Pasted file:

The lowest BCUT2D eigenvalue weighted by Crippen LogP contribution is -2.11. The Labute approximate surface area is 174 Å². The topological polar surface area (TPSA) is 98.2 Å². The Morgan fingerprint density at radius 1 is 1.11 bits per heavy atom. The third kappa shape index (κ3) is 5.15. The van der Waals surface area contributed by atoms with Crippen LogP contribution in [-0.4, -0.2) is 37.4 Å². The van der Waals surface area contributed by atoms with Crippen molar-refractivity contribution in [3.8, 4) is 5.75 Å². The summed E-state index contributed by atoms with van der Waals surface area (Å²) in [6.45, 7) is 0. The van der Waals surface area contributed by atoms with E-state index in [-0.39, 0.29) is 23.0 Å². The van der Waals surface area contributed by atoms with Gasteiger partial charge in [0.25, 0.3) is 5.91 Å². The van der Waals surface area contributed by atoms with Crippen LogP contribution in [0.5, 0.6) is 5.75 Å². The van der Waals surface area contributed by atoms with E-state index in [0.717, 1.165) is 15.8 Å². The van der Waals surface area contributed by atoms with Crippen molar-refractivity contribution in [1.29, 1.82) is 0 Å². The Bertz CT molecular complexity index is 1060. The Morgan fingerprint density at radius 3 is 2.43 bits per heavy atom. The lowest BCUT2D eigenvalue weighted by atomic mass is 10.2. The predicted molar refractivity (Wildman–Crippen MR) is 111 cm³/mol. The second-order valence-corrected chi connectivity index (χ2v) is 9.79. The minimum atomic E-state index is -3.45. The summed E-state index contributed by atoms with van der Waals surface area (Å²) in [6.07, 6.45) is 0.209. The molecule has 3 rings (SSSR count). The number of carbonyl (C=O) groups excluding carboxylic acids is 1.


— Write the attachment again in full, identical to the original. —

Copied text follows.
The lowest BCUT2D eigenvalue weighted by Crippen LogP contribution is -2.11. The Labute approximate surface area is 174 Å². The topological polar surface area (TPSA) is 98.2 Å². The Morgan fingerprint density at radius 1 is 1.11 bits per heavy atom. The third kappa shape index (κ3) is 5.15. The van der Waals surface area contributed by atoms with Crippen LogP contribution in [-0.4, -0.2) is 37.4 Å². The van der Waals surface area contributed by atoms with Crippen molar-refractivity contribution in [3.8, 4) is 5.75 Å². The summed E-state index contributed by atoms with van der Waals surface area (Å²) in [6.45, 7) is 0. The van der Waals surface area contributed by atoms with E-state index in [-0.39, 0.29) is 23.0 Å². The van der Waals surface area contributed by atoms with Gasteiger partial charge in [0.25, 0.3) is 5.91 Å². The van der Waals surface area contributed by atoms with Crippen LogP contribution in [0.5, 0.6) is 5.75 Å². The van der Waals surface area contributed by atoms with E-state index in [0.717, 1.165) is 15.8 Å². The van der Waals surface area contributed by atoms with Crippen molar-refractivity contribution in [1.29, 1.82) is 0 Å². The Bertz CT molecular complexity index is 1060. The Morgan fingerprint density at radius 3 is 2.43 bits per heavy atom. The lowest BCUT2D eigenvalue weighted by atomic mass is 10.2. The predicted molar refractivity (Wildman–Crippen MR) is 111 cm³/mol. The second-order valence-corrected chi connectivity index (χ2v) is 9.79. The minimum atomic E-state index is -3.45. The summed E-state index contributed by atoms with van der Waals surface area (Å²) in [6.07, 6.45) is 0.209. The molecule has 3 rings (SSSR count). The number of carbonyl (C=O) groups excluding carboxylic acids is 1.